Oct 12, 2015
The emails are in, and they aren’t pretty. They started flooding sometime in the first quarter of the OU-Texas game on Saturday, and they’re still coming in. Sooner fans aren’t happy with what they saw in the Cotton Bowl, and who can blame them? Let’s give the fans the podium: Lynn: “I'm writing to you about the disaster in Big D last Saturday. I was there at the Cotton Bowl and...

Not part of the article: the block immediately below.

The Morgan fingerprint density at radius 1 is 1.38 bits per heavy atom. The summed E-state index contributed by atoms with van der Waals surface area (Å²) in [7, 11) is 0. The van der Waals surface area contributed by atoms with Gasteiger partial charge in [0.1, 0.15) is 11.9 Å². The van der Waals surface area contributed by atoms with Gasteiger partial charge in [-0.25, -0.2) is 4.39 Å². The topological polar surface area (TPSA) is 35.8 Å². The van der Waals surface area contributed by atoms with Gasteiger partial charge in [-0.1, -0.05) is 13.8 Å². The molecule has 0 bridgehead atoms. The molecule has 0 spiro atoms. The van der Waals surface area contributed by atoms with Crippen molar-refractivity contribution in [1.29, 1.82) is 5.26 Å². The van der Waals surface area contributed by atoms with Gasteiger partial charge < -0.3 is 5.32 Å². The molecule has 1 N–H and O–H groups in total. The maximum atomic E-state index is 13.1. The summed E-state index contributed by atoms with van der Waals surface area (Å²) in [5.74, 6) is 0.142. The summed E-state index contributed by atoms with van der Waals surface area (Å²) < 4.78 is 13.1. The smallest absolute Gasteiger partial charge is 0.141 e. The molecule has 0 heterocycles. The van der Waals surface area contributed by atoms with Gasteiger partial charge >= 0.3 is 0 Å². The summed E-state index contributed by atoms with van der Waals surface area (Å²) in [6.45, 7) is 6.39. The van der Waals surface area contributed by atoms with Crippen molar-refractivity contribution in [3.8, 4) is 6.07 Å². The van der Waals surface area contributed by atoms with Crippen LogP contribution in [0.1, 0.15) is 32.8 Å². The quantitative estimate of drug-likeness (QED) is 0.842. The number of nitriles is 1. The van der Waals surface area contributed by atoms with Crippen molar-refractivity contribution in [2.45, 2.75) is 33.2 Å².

Fans react to OU-Texas, and it's not pretty